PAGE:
PayPal readies first TV brand campaign

PayPal is launching its first television brand campaign in the UK to grow its user base and revive interest among lapsed users or those that use it only for buying and selling on ebay.

PayPal ad
Paypal’s first UK TV ad highlights how you can use it to pay in retailers such as Mothercare.

The campaign, the payment brand’s biggest marketing investment to date, will highlight the breadth of services it offers – from money transfers to the partnerships it has with on and offline retailers such as Mothercare, TopShop, JohnLewis.com and Asos that accept its payments.

Activity will also push products such as its Paypal mobile app, launched earlier this year, and its claim to be a more secure alternative to entering card details on individual retailer’s sites.

PayPal claims to have about 18 million users in the UK that use it on average 25 times a year. UK marketing director Alison Sagar told Marketing Week the company wants to increase the volumes of transactions made using Paypal by demonstrating how its products are easy to use and how they make shopping simpler.

[We want to show people] we are not just about the first experience you have have with us on ebay. There are many things that you can use PayPal for now that you couldn’t a couple of years ago.”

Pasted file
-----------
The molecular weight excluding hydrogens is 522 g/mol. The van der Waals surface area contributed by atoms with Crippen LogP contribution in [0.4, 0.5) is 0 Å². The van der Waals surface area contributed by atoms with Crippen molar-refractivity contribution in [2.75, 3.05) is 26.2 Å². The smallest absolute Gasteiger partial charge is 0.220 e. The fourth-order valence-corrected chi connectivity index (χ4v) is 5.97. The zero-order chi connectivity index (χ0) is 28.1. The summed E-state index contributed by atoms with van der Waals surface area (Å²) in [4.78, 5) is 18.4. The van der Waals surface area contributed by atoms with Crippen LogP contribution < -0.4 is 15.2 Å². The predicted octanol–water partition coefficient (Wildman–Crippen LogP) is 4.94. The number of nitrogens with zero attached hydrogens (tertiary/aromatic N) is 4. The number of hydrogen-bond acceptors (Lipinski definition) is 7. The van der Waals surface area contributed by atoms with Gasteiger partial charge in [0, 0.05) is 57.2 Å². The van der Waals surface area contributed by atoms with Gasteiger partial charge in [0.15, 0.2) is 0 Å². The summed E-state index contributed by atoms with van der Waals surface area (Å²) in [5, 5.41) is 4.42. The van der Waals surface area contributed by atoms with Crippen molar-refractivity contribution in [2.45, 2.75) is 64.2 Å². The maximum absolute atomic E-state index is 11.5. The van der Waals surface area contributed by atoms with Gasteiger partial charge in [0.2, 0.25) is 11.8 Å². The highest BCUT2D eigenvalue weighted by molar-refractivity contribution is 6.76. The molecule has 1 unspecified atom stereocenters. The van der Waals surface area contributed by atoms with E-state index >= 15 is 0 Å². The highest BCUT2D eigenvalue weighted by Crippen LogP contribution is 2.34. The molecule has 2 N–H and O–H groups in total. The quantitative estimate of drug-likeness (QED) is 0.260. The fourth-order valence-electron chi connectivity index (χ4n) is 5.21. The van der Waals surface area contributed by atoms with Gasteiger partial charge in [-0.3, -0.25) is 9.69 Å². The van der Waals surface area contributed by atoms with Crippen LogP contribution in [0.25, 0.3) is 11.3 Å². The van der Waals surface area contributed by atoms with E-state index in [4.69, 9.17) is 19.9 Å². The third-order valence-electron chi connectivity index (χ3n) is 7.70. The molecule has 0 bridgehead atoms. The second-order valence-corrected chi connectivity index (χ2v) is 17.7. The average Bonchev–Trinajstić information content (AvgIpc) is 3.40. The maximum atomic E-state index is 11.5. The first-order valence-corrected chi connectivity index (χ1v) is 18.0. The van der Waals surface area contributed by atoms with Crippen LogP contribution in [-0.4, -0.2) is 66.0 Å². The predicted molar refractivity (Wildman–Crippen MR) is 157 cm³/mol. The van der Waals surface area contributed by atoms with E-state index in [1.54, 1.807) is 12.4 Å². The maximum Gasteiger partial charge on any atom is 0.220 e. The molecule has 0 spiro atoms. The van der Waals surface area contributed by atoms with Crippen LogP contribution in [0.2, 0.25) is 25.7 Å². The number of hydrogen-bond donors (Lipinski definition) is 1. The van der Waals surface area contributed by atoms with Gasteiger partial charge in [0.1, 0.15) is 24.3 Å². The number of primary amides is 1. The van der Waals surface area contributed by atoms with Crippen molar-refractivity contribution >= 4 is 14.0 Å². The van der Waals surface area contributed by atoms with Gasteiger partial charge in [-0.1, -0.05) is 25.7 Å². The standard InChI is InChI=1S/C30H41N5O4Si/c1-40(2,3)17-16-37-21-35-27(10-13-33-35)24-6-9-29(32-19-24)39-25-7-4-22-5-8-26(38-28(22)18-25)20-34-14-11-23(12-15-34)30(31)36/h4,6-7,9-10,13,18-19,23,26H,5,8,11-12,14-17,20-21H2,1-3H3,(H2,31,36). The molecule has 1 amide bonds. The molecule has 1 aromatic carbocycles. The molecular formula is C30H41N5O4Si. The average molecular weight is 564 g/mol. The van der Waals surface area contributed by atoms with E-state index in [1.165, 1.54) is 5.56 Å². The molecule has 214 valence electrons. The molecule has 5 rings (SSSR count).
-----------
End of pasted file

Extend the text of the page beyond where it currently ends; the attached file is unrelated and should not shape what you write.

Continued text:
Meanwhile, PayPal is one month into a trial of a FourSquare-style app for use in local, independent shops that allows users to check-in when entering or approaching a store.

It is being sold to retailers as a data capture opportunity that allows them to tailor loyalty offers to customers and to shoppers as a more convenient and modern alternative to the loyalty card.

The app is being trialled in Richmond, South West London, with plans to roll it out nationally later this year.

The campaign comes as a British Retail Consortium report shows use of “alternative payment methods” such as Paypal and contactless more than doubled year on year in 2012 and now account for almost 5 per cent of all transactions.

Increased use could have come at the expense of credit and charge card use, down 3.4 per cent as a percentage of transactions. Debit card transactions, however, increased 3.2 per cent, the report says.

The decline in the use of cash continued with customers spending 10 per cent less using cash than in 2011. Although cash was still used in more than half (54.4 per cent) of all transactions, this was a drop of 6.7 percentage points on 2011.

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